Fueling innovative software
July 15-18, 2019
Portland, OR

Envoy: An end-user-driven open source success story

Matt Klein (Lyft)
11:00am11:40am Wednesday, July 17, 2019
Secondary topics:  Customer Centered
Average rating: *****
(5.00, 2 ratings)

Who is this presentation for?

  • OSS engineers and program personnel (business, marketing, etc.)




Envoy, a Cloud Native Computing Foundation-graduated project, was released in 2016, and in just two years has become one of the most popular and fastest-growing OSS projects in the cloud native space. If you’re looking for a case study on a very successful outcome, maintaining an OSS project and looking for tips and potential pitfalls, interested in learning about an end user or community-first project success story instead of a vendor-driven one, or interested in a discussion of OSS funding and business models, this is for you.

Matt Klein explores how Envoy has been able to achieve such incredible traction in a short period of time, focusing on community growth; critical building blocks such as documentation, PR, and marketing; governance; funding; and the business model (or lack thereof, as Envoy has no single corporate entity behind it). He reflects on his personal history (investor interest, nearing burnout, etc.), saving plenty of time for discussion. You’ll leave with a general understanding of the complexities and realities of growing a popular end-user-driven OSS project in the era of cloud vendors, VC-backed startups, “big money,” and entrenched competition.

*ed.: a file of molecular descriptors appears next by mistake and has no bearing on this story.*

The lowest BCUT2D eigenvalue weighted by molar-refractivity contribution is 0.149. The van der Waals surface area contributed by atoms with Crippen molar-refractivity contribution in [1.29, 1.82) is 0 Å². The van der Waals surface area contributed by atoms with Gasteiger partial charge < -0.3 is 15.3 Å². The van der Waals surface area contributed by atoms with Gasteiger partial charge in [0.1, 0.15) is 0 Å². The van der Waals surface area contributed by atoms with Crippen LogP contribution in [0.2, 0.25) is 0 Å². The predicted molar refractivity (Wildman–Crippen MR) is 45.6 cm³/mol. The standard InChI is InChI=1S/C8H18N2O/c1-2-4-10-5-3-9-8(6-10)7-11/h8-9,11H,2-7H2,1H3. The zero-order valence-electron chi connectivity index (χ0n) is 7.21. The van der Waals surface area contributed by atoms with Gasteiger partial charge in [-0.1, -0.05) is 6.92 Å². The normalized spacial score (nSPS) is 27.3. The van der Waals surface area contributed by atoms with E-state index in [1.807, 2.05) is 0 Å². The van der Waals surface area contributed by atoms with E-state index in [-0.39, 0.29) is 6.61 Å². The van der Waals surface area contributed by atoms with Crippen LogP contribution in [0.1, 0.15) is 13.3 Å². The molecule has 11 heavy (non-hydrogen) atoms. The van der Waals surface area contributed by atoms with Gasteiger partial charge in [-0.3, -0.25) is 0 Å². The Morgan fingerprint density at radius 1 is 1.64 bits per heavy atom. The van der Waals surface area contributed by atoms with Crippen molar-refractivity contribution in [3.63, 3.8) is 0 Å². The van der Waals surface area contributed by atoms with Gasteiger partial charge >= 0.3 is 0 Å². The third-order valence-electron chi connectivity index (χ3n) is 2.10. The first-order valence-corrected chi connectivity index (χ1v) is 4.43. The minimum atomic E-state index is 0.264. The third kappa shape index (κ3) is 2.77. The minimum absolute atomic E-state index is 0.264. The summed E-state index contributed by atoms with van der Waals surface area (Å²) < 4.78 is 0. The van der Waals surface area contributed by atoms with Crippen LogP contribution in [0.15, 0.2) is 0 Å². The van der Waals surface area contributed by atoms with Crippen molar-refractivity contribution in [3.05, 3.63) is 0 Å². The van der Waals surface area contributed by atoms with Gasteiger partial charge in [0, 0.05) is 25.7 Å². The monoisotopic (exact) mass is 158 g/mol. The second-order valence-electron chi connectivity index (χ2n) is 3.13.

Prerequisite knowledge

  • Familiarity with OSS, including recent discussions regarding its business models and licenses (useful but not required)

What you'll learn

  • Understand what Envoy is and why it's been successful
Photo of Matt Klein

Matt Klein


Matt Klein is a software engineer at Lyft and the creator of Envoy. He’s been working on operating systems, virtualization, distributed systems, networking, and making systems easy to operate for nearly 20 years across a variety of companies. Some highlights include leading the development of Twitter’s L7 edge proxy and working on high-performance computing and networking in Amazon’s EC2.